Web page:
Government trucks and a bulldozer destroyed an evangelical church in Sudan on Sunday allegedly over "public disturbance," confiscating Bibles and leaving 64 church-goers without a place to worship.
Morning Star News reported on Monday that the demolition crew arrived at the Evangelical Church in Al Haj Yousif in North Khartoum without prior notice, and tore down the worship buildings hours after the end of Sunday service.
Witnesses said that police took Bibles, chairs and tables from the church before the demolition, explaining that they are acting against "public disturbances."
"They took everything from the church," a church leader who wasn't named said.
Christians say that the reason the church was targeted is because it sits on land that the government needs to help a Muslim business interest. The Muslim businessman apparently claims ownership of the church land, but the Christians say that the documents he has have been forged.
Christian activist Samaan Mahajoub wrote on Facebook that the Sudanese government, which has been persecuting believers throughout the country, must return the items it took from the church.
"We urge all activists and human rights supporters around the world to denounce this move and demand for the return of the confiscated property of the church," Mahajoub urged.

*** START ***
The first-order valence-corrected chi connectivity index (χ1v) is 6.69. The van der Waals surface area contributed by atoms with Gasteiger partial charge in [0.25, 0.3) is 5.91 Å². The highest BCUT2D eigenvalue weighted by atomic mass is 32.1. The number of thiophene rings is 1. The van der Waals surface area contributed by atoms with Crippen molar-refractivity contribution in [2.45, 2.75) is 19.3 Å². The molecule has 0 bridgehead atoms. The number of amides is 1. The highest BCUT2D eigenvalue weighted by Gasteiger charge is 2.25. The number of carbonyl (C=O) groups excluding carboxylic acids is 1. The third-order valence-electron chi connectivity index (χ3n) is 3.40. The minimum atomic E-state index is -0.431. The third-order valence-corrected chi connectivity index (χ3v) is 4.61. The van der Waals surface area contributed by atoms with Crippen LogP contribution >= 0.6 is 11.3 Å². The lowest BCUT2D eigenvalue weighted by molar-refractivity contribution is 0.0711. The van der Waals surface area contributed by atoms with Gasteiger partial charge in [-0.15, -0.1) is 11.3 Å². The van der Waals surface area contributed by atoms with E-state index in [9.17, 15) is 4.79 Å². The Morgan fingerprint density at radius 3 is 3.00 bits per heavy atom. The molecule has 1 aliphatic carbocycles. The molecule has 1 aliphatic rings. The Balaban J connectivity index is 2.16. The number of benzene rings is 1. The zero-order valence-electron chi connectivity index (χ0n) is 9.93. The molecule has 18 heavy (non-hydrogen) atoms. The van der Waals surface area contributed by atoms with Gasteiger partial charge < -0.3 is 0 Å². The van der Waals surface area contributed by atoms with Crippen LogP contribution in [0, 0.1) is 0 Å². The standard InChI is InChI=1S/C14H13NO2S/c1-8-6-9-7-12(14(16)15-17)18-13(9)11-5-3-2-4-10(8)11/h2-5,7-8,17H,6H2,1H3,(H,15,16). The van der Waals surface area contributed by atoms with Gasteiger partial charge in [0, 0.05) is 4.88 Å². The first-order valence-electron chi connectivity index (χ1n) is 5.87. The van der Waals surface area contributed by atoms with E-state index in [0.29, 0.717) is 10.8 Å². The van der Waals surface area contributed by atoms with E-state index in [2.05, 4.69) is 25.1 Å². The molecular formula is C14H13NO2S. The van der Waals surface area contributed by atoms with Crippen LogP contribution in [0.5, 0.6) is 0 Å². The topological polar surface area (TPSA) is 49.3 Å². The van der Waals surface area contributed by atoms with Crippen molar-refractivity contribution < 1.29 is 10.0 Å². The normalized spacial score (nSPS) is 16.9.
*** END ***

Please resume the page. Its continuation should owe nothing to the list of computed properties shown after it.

Others, such as the Rev. Yahia Abdelrahim Nalu of the Sudan Presbyterian Evangelical Church, vowed that such actions will not stop them from worshiping.
"These crazy actions will not stop us from praying and praising God!" Nalu said. "God is Almighty."
Morning Star News reported that as many as 25 church buildings have been designated for destruction, with authorities claiming that the churches are built on government lands.
Seven Christian church leaders were fined earlier this month for fighting back against a Muslim businessman's attempted takeover of a church-owned school.
Sudan Presbyterian Evangelical Church elder Yohanna Tia was one of the Christians fined the equivalent of $275 for trying to save the Evangelical School of Omdurman from a government takeover, while two Christian families were evicted from their homes in December as part of the takeover case as well.
Christians have said that the religion remains "alive" in the Islamic majority country despite the ongoing crackdown, however.
"I want to say, as a ministry in Sudan, we want people to know that in spite of the situations that we are going through, that Christianity and the Church in Sudan I think is still strong. What has happened has astonished us," one Baptist pastor identified only as James said in November.
"But the simple Christians or simple Church or simple people who believe that God is involved in this situation, they encourage us and give us the hope that Christianity will not finish in Sudan," he added.
Sudan has faced international pressure over its actions.
U.S. Deputy Secretary of State John Sullivan urged Sudanese authorities to stop targeting Christian churches in November while delivering a speech at Al-Koran Al-Karim University in Omdurman.
"The government of Sudan, including the federal states, should also immediately suspend demolition of places of worships, including mosques and churches," AFP quoted Sullivan as saying at the time.